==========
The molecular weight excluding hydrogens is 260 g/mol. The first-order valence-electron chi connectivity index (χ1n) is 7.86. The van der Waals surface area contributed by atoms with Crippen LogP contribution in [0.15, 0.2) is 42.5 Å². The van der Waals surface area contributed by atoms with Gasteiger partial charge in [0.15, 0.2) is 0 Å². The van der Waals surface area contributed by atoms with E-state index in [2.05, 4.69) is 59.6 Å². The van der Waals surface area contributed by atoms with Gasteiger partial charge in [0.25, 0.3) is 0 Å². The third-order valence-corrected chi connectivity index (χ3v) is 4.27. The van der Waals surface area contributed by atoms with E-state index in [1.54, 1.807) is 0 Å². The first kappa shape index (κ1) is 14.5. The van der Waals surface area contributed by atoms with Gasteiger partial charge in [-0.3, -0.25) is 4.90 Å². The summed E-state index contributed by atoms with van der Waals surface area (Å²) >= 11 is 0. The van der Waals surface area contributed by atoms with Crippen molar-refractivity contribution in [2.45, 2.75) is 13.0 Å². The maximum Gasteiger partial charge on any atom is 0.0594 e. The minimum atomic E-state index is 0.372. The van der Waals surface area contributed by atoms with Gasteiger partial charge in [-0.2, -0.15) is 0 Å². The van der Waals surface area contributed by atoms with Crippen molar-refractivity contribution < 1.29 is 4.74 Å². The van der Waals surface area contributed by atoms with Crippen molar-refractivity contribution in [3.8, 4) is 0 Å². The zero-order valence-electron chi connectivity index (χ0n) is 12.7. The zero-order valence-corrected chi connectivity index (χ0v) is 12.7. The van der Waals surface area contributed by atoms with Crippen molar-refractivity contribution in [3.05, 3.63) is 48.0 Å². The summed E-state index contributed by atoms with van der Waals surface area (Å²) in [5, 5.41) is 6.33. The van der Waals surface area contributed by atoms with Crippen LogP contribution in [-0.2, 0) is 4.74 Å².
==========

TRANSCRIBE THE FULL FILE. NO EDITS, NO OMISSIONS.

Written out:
The molecular weight excluding hydrogens is 260 g/mol. The first-order valence-electron chi connectivity index (χ1n) is 7.86. The van der Waals surface area contributed by atoms with Crippen LogP contribution in [0.15, 0.2) is 42.5 Å². The van der Waals surface area contributed by atoms with Gasteiger partial charge in [0.15, 0.2) is 0 Å². The van der Waals surface area contributed by atoms with E-state index in [2.05, 4.69) is 59.6 Å². The van der Waals surface area contributed by atoms with Gasteiger partial charge in [0.25, 0.3) is 0 Å². The third-order valence-corrected chi connectivity index (χ3v) is 4.27. The van der Waals surface area contributed by atoms with E-state index in [1.54, 1.807) is 0 Å². The first kappa shape index (κ1) is 14.5. The van der Waals surface area contributed by atoms with Gasteiger partial charge in [-0.3, -0.25) is 4.90 Å². The summed E-state index contributed by atoms with van der Waals surface area (Å²) >= 11 is 0. The van der Waals surface area contributed by atoms with Crippen molar-refractivity contribution in [2.45, 2.75) is 13.0 Å². The maximum Gasteiger partial charge on any atom is 0.0594 e. The minimum atomic E-state index is 0.372. The van der Waals surface area contributed by atoms with Gasteiger partial charge in [-0.2, -0.15) is 0 Å². The van der Waals surface area contributed by atoms with Crippen molar-refractivity contribution < 1.29 is 4.74 Å². The van der Waals surface area contributed by atoms with Crippen molar-refractivity contribution in [3.8, 4) is 0 Å². The zero-order valence-electron chi connectivity index (χ0n) is 12.7. The zero-order valence-corrected chi connectivity index (χ0v) is 12.7. The van der Waals surface area contributed by atoms with Crippen molar-refractivity contribution in [3.05, 3.63) is 48.0 Å². The summed E-state index contributed by atoms with van der Waals surface area (Å²) in [5, 5.41) is 6.33. The van der Waals surface area contributed by atoms with Crippen LogP contribution in [-0.2, 0) is 4.74 Å².